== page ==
Its ironic how many people will settle for average work with the photos they take. It is most probable because they know they are not professional photographers so they do not set any expectations on themselves. What they do not realize is that they do not have to be experts to get high quality photos.

Another problem we have is not learning enough about the equipment we have. Many of us go out and buy top of the line digital cameras then neglect to learn about what half of the features are and where we can benefit from them.

You may be surprised to learn that you really do not need a top-notch camera to get great pictures. What you do need is though some knowledge of the basics of photography. Here are a few steps to help you along your way to taking great pictures.

Step #1:

Do not be afraid of your subject. Get all of it in there. Unless of course you want a lot of background scenery. Many times amateur photographers are afraid to move in closer to their subject because they think their picture will be blurred or they will cut it too close and the subject will end up missing a part. Therefore, either move up or perhaps better still learn how to use your zoom lens.

Step #2:

Being dead on is not always the best. It is usually not hard to tell am amateur photographer. They are easily sighted because they stand directly in front of their subject making sure it is perfectly centered before they take their shot. You can achieve much more interesting photos if you learn to look at the form of your subject then concentrating on what the form is. Look at all the different shapes and lines, and then determine what would be the best angle to take your photo from. If you can get some spare, time read up on the subject of forms.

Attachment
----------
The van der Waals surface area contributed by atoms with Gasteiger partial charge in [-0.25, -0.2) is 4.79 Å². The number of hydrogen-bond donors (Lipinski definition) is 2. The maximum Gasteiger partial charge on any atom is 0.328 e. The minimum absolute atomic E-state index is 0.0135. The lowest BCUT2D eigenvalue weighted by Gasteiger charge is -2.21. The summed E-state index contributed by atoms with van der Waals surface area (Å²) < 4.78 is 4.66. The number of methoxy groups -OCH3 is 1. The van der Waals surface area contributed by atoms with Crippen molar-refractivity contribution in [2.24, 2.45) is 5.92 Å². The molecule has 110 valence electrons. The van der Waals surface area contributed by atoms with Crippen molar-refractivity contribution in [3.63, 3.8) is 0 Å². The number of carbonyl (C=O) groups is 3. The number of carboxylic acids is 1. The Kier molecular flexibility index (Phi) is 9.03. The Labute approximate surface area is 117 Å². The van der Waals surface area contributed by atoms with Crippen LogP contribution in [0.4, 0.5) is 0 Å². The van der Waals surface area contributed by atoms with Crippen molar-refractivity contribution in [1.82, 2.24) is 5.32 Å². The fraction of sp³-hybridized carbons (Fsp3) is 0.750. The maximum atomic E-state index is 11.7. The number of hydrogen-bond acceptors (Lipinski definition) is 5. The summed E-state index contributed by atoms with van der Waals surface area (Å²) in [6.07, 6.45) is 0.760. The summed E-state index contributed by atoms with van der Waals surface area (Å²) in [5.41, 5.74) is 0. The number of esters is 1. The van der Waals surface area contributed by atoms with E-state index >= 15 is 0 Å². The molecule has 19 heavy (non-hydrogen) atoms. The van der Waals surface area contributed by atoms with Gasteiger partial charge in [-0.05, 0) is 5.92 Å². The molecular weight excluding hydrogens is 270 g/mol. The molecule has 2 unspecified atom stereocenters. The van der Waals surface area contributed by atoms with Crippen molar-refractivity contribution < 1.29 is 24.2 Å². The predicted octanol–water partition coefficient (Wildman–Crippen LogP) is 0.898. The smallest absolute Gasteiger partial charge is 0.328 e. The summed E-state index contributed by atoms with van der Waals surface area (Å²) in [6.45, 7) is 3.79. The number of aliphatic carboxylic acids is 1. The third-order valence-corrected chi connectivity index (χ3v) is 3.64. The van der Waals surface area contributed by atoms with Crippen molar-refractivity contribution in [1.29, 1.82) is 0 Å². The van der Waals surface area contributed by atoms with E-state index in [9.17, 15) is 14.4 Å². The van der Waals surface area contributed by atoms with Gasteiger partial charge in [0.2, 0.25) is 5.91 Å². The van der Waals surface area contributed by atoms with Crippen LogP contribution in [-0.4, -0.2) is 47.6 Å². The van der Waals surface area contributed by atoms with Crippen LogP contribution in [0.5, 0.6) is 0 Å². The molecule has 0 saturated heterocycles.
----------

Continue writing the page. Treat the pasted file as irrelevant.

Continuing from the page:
Forget about putting horizon lines dead center in your photos. They just do not help a good photo presentation. Keeping the object and what is around it still. If you are shooting a still object and something is moving around it then the photo will lose some of its value.

Step #4.

Make the colors work for you. It does not matter how many color there are learn how to get the best from their contrast.

Step #5:

We already talked about getting closer to your subject. What ends up happening when you take a picture that you wanted to get closer to you end up increasing the size of the photo in editing and losing its quality by doing so.

Step #6:

A delay in the shutter closing often makes you think the camera is not working, when actually there is most always a delay of a second or two. You must be one-step ahead of this by knowing what your subject is going to do by way of movement.

Step #7

Use pan techniques to follow through on action shots when the shutter is slow. One of the shots should end up good. It is sort of a luck of the draw technique.

Step #8

If you are in the market of purchasing a new camera and you have learned the technique of panning then purchase a camera that is capable of doing continuous shots.

Step #9

For nighttime shots, gain some knowledge about the proper use of lighting and without it you just will not be successful in this area.

Step #10:

Take advantage of what you have. If you have a camera then you should have a manual so be sure to read it and get the most out of your camera.

Source by Lucas Godfrey